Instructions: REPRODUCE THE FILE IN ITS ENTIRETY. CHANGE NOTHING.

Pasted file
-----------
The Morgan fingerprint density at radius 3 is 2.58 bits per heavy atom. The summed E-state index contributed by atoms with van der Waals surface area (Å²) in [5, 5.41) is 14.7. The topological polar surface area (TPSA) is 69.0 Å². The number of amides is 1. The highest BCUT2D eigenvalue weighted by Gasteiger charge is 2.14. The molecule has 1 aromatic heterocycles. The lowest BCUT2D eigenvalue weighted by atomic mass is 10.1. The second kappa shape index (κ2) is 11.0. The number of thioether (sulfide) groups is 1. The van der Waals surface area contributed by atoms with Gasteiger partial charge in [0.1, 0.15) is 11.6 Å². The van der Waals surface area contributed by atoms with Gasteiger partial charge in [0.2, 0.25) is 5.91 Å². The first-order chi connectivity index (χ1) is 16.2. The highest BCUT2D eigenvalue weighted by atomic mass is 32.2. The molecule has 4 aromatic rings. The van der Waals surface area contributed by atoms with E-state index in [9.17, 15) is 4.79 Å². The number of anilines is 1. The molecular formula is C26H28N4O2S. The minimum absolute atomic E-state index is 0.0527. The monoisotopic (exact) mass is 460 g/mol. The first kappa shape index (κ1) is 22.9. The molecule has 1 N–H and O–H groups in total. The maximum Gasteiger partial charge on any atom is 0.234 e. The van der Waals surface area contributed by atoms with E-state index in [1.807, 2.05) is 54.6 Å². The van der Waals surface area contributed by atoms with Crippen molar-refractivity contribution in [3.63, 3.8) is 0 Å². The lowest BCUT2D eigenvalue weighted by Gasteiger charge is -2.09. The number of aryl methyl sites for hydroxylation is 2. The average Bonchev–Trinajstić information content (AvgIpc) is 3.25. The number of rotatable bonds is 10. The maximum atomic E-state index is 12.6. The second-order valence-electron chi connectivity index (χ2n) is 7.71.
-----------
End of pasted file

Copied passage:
The Morgan fingerprint density at radius 3 is 2.58 bits per heavy atom. The summed E-state index contributed by atoms with van der Waals surface area (Å²) in [5, 5.41) is 14.7. The topological polar surface area (TPSA) is 69.0 Å². The number of amides is 1. The highest BCUT2D eigenvalue weighted by Gasteiger charge is 2.14. The molecule has 1 aromatic heterocycles. The lowest BCUT2D eigenvalue weighted by atomic mass is 10.1. The second kappa shape index (κ2) is 11.0. The number of thioether (sulfide) groups is 1. The van der Waals surface area contributed by atoms with Gasteiger partial charge in [0.1, 0.15) is 11.6 Å². The van der Waals surface area contributed by atoms with Gasteiger partial charge in [0.2, 0.25) is 5.91 Å². The first-order chi connectivity index (χ1) is 16.2. The highest BCUT2D eigenvalue weighted by atomic mass is 32.2. The molecule has 4 aromatic rings. The van der Waals surface area contributed by atoms with E-state index in [9.17, 15) is 4.79 Å². The number of anilines is 1. The molecular formula is C26H28N4O2S. The minimum absolute atomic E-state index is 0.0527. The monoisotopic (exact) mass is 460 g/mol. The first kappa shape index (κ1) is 22.9. The molecule has 1 N–H and O–H groups in total. The maximum Gasteiger partial charge on any atom is 0.234 e. The van der Waals surface area contributed by atoms with E-state index in [1.807, 2.05) is 54.6 Å². The van der Waals surface area contributed by atoms with Crippen molar-refractivity contribution in [3.63, 3.8) is 0 Å². The lowest BCUT2D eigenvalue weighted by Gasteiger charge is -2.09. The number of aryl methyl sites for hydroxylation is 2. The average Bonchev–Trinajstić information content (AvgIpc) is 3.25. The number of rotatable bonds is 10. The maximum atomic E-state index is 12.6. The second-order valence-electron chi connectivity index (χ2n) is 7.71.